Hong Kong’s largest pro-Beijing party is set to field 122 candidates to stand in the upcoming “patriots-only” District Council election, as the party vowed to “enrich” the community and improve district administration in the city.
More than 100 individuals will enter December’s newly-restricted District Council election for the Democratic Alliance for the Betterment and Progress of Hong Kong (DAB), the party announced on Monday.
Among them, 44 candidates are set to stand in the geographical constituency that will be directly elected by the public. The remaining 78 candidates will vie for seats to be returned by three government-appointed bodies, which gained new powers to nominate District Council election candidates following an electoral overhaul passed in May.
The DAB’s new chairman and lawmaker Gary Chan, who took the reins of the party from ex-chairwoman Starry Lee last month, told the press that the upcoming race will “hold significant importance.” It will serve as a crucial step in realising the revamped electoral system and enhanced district governance in the city, he said.
“The new District Council election is an integral part of this democratic system. It aims to address the loopholes in the previous system, uphold the principle of ‘patriots administering Hong Kong,’ and effectively safeguard national security and social stability,” the party leader said in Cantonese.
The election scheduled for December 10 will be the first district-level race since Hong Kong amended the composition and method of formation of the government advisory body.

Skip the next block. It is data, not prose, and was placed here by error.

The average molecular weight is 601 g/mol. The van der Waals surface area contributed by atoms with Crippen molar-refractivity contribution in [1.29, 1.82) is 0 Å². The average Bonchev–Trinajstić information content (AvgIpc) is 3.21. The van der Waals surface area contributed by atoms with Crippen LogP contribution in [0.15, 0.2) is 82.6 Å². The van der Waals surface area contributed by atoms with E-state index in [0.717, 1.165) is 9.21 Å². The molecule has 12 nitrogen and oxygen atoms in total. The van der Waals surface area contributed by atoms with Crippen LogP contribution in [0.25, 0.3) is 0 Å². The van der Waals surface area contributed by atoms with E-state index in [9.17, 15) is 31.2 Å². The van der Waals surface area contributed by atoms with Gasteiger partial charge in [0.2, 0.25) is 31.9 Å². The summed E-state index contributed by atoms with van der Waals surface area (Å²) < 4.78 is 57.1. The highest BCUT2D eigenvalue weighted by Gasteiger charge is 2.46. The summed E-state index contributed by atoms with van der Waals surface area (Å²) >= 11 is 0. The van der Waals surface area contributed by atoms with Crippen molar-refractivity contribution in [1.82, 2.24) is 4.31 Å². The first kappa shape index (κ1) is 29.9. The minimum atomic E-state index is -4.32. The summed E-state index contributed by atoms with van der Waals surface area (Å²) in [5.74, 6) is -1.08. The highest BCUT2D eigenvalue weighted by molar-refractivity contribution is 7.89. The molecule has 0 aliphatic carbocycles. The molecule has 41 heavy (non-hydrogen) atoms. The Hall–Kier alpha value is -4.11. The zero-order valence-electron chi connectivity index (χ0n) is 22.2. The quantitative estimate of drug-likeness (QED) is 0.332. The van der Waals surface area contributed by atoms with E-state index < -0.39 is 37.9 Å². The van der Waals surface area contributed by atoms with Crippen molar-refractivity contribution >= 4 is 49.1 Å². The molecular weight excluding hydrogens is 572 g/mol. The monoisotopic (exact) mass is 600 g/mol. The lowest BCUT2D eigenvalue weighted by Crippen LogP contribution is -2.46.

Plans to overhaul the District Council elections were unveiled in May 2023 to ensure only “patriots” are elected, following a pro-democracy landslide at the last polls in 2019. The number of seats chosen democratically by the public will be slashed to around 20 per cent, with the rest chosen by the city’s leader, government-appointed committees and officials.
Constituency boundaries will be redrawn and each local council will be chaired by a government official, similar to colonial-era arrangements. All candidates will undergo national security vetting to ensure patriotism.
In 2019, the DAB sent 181 candidates to stand in the race but suffered a major defeat to its pro-democracy rivals. However, the party is expected to face little competition from pro-democracy election hopefuls in December’s election, as one of the last remaining parties from that camp announced plans to only send a handful of candidates, amid speculations that they may not pass the national security vetting.
On Sunday, the Democratic Party announced it would field only six candidates to vie for seats on district bodies, fewer than the eight initially put forward. Party chair Lo Kin-hei, who is also poised to throw his hat into the ring, did not comment on the issue of securing nominations from the contentious three government-appointed committees.
When asked how many nominations the DAB secured from the three committees, Chan said it was the responsibility of the candidates to find their own nominations, instead of gaining them via the party: “As the management of the party, we would not seek nominations on behalf of the candidates… it is the chance for candidates to show their sincerity, this kind of thing must be done by the candidates themselves,” he said.
The DAB chief added that the party would also make nominations for candidates appointed by the chief executive, but the name list was not finalised yet. They would pick people with “good virtues,” including party members and those outside of the party, he said.
The nomination period for the District Council election will begin on Tuesday and end on October 30. Some DAB candidates are set to sign up for the election on Tuesday.
Most other traditional democrats remain behind bars, have quit politics, or are in self-exile following the onset of the 2020 security law.
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